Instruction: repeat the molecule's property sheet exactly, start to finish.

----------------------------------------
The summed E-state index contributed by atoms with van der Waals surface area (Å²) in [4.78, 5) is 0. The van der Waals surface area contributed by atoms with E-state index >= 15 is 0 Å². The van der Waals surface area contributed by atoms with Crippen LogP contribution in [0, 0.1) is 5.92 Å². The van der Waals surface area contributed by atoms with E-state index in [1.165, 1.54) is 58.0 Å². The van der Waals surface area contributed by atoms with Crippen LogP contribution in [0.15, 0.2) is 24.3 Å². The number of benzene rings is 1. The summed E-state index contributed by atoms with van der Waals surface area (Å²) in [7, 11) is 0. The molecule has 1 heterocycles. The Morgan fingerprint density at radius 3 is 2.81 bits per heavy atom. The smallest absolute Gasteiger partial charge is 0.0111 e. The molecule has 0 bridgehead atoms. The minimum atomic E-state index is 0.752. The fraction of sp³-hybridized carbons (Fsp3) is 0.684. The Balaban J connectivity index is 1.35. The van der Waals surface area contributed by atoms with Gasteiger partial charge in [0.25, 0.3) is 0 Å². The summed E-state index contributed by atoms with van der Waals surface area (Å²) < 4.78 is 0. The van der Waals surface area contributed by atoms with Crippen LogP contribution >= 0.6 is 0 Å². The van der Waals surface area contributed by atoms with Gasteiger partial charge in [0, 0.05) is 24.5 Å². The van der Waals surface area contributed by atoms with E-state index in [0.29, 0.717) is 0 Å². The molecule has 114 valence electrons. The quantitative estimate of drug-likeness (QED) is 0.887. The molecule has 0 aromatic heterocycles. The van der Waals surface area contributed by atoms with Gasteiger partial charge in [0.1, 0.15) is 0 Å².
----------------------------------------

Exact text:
The summed E-state index contributed by atoms with van der Waals surface area (Å²) in [4.78, 5) is 0. The van der Waals surface area contributed by atoms with E-state index >= 15 is 0 Å². The van der Waals surface area contributed by atoms with Crippen LogP contribution in [0, 0.1) is 5.92 Å². The van der Waals surface area contributed by atoms with E-state index in [1.165, 1.54) is 58.0 Å². The van der Waals surface area contributed by atoms with Crippen LogP contribution in [0.15, 0.2) is 24.3 Å². The number of benzene rings is 1. The summed E-state index contributed by atoms with van der Waals surface area (Å²) in [7, 11) is 0. The molecule has 1 heterocycles. The Morgan fingerprint density at radius 3 is 2.81 bits per heavy atom. The smallest absolute Gasteiger partial charge is 0.0111 e. The molecule has 0 bridgehead atoms. The minimum atomic E-state index is 0.752. The fraction of sp³-hybridized carbons (Fsp3) is 0.684. The Balaban J connectivity index is 1.35. The van der Waals surface area contributed by atoms with Gasteiger partial charge in [0.25, 0.3) is 0 Å². The summed E-state index contributed by atoms with van der Waals surface area (Å²) < 4.78 is 0. The van der Waals surface area contributed by atoms with Crippen LogP contribution >= 0.6 is 0 Å². The van der Waals surface area contributed by atoms with Gasteiger partial charge in [0, 0.05) is 24.5 Å². The van der Waals surface area contributed by atoms with E-state index in [0.29, 0.717) is 0 Å². The molecule has 114 valence electrons. The quantitative estimate of drug-likeness (QED) is 0.887. The molecule has 0 aromatic heterocycles. The van der Waals surface area contributed by atoms with Gasteiger partial charge in [0.1, 0.15) is 0 Å².